Regarding Parking is such sweet sorrow (June 12), I live in the Tourist Club area and I have no issue with paid parking. The issue I have is with not having somewhere to park at the end of a long day at work.
I couldn't care less if the "number of those spaces was based on a tally of legal residents, and because the area is notorious for illegally overcrowded shared flats, demand far outweighs supply", as the article states.
There are far too many cars for the number of spaces allocated; people like me will be forced to move, instead of the people who are sharing illegally.
Expecting people to apply for a resident parking permit when there is no place to park is ridiculous. I regularly have to park my car and get a cab home.
Furthermore, Mawaqif is so eager to make money from fines and towing, but they don't draw the lines properly, so in our car park one car takes up two spaces.
I wish someone would help us in this situation.
Neusha Farley, Abu Dhabi
Those of us affected by this issue are obsessed with Mawaqif and the way it is making life so much harder. Please keep covering this arbitrary policy, which is the opposite of user-friendly.
I counted the cars in the before and after photos with that story: 48 cars before Mawaqif and 30 after. The other 18 cars and their drivers are, I suppose, still circling looking for a place to park.
It's hard to think of anything else that could be called an improvement that is so much the opposite.
Bill Skowron, Abu Dhabi
Dress code must be 'sold' to tourists
I am writing in response to Call for federal dress-code law (June 12). UAE malls would not survive without the tourist trade, so care needs to be taken that tourists are not frightened away.
I agree that some people dress inappropriately. Perhaps leaflets produced to inform them could advise them to cover up because of how cold it is inside the mall, and add that, by doing so, they will not be upsetting families who find their way of dressing offensive.
Alan Godfrey, Dubai
The solution to the dress-code situation is simple and wrapped up in an old saying: when in Rome, do as the Romans do. J Johannson, Abu Dhabi
HCT best placed for training role
Among the recent stories on the issue of vocational training, Dr Naji Al Madhi is on target in Call for national strategy to boost technical training (May 17).
The Higher Colleges of Technology would serve the UAE better by revisiting its initial mission focusing on two-year vocational and technical degrees.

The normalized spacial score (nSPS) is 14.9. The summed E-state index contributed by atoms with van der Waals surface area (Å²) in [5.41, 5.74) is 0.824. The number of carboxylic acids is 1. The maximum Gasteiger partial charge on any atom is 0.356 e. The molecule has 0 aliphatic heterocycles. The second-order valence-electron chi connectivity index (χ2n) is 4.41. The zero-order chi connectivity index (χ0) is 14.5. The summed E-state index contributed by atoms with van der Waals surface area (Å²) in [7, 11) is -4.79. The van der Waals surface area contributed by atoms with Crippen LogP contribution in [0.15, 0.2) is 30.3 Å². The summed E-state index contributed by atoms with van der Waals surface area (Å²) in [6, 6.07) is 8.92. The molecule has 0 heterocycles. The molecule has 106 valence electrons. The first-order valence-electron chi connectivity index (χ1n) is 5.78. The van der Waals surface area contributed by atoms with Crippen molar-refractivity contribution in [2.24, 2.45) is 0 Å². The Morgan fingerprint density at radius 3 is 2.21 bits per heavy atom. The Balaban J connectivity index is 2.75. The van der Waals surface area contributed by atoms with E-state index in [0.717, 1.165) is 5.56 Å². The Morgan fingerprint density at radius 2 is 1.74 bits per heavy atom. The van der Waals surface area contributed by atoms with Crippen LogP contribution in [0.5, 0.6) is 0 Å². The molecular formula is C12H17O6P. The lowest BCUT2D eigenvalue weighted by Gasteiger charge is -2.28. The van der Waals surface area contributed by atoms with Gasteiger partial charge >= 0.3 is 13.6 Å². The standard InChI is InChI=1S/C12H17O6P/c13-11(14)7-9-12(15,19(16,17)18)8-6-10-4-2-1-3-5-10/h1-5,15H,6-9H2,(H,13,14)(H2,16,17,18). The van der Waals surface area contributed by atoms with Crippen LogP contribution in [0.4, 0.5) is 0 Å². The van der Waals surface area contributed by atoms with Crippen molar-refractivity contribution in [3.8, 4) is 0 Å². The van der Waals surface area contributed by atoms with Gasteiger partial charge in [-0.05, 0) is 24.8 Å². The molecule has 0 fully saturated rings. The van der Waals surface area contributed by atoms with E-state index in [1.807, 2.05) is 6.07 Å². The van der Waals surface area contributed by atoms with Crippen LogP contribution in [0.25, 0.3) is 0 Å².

With 17 campuses located across the country, it is in a position to meet this need rather then try to compete with Zayed University and UAE University in graduating bachelor-level graduates.
This return to HCT's former identity would need to be complemented at the secondary level and early college admission period with quality career guidance to facilitate placements in high-need vocational areas.
Coupled with this mission, HCT could serve as the primary provider of foundation/developmental courses for the country. This would reduce such need at Zayed University and UAEU. Admission standards could then be set to admit those immediately ready for college/university study to Zayed University and UAEU.
Those candidates not making the initial admission standards could qualify for foundation work at HCT, or direct admission into a prescribed vocational/technical programme.
This system would not preclude HCT students from eventually achieving a bachelor's degree. Based on two or three years of performance at an HCT campus, they could transfer to Zayed University or UAEU.
Those satisfied with the associate degree would move directly into the labour market.
Jerry McDonald, US
Price controls a help to families
Prices of 1,600 food staples frozen until end of the year (June 10) is good news for people in the UAE, and a model initiative for the rest of the world.
With so many uncertainties on the financial horizon, it must be a great relief for householders to know that they can safely budget for the cost of essential items.
Paul Gregory, UK
A precious gift for our planet's future
I applaud the work of the Mohamed bin Zayed Species Conservation Fund (Fund gives Dh2m to study rare species, June 12).
This generous gift, supporting 40 projects around the world, is not just an investment in preserving individual species but in the future of the planet our children, and their children, will inherit.
Margaret Smith, Dubai